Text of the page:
In this code I have paragraph that looks like this

<p class="special">
    This is just a test. <em>what color here</em> inheritance work

I wonder why is not the string "what color here" taking the color from the parent p element. I mean the class special has the specificity value of 10 and a type such as em has a specificity value of 1 so here 10 is greater then 1.

So I mean the color should have been taken from the selector .special

Here is the markup and css

<!DOCTYPE html>
       <meta name="keyword" content="html5. tutorial" charset=utf-8" />
       <style type="text/css" media="screen">

       <p class="special">
          This is just a test. Is this color <em>red</em> inheriatance work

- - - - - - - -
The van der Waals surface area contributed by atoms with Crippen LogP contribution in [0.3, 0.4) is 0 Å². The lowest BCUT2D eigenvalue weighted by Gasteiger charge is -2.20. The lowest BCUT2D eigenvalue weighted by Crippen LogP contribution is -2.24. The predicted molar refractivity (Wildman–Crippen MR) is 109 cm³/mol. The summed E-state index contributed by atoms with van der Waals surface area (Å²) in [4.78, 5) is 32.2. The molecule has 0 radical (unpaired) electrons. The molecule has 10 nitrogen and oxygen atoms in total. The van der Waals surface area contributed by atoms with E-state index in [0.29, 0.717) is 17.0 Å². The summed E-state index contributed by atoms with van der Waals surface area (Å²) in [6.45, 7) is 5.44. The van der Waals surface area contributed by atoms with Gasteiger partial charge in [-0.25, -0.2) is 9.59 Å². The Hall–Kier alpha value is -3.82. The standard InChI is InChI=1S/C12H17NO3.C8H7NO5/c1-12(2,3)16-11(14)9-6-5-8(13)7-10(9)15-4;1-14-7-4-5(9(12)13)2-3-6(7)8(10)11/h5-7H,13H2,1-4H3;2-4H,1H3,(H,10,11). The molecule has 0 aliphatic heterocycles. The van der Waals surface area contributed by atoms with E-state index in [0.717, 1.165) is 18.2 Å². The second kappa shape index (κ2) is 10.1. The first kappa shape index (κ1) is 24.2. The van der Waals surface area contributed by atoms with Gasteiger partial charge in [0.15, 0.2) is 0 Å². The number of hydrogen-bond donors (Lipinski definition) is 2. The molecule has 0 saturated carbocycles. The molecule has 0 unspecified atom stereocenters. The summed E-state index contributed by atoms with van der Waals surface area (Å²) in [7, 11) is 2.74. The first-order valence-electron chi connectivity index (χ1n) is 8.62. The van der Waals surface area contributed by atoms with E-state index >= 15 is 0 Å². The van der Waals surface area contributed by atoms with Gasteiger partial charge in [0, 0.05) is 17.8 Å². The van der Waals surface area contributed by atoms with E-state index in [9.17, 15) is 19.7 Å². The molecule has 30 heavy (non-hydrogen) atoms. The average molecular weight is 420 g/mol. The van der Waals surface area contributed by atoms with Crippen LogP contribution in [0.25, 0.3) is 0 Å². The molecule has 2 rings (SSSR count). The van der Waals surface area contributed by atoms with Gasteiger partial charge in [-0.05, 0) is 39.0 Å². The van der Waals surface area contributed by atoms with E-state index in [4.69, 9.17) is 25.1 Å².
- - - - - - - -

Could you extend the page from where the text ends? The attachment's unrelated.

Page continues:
3 Answers 3


The <em> is a separate element inside of .special, so it has its own specificity breakdown. If the code was <em class="special">, the class specificity would apply to the <em>.


This has nothing to do with specificity. Specificity applies when two or more style rules are applies to the same element.

Here, you just have a paragraph (in blue), which happens to contain an em element (in red).

  • 1
    To clarify this a bit, the outer .special does not directly affect the <em> tag. By default, the <em> has color:inherit; which makes it blue, and the CSS is changing it to color:red;. Sep 4, 2013 at 16:27

.special does not select the <em> (the selector does not match). The em selector does match and its properties are applied, hence the red color.

The reason why the <em>'s color would appear blue if the em selector were not there or did not match is because of Inheritance and the fact that color is an inherited property.

For example:

  • Please explain the downvote; was something I said inaccurate? Sep 4, 2013 at 16:37

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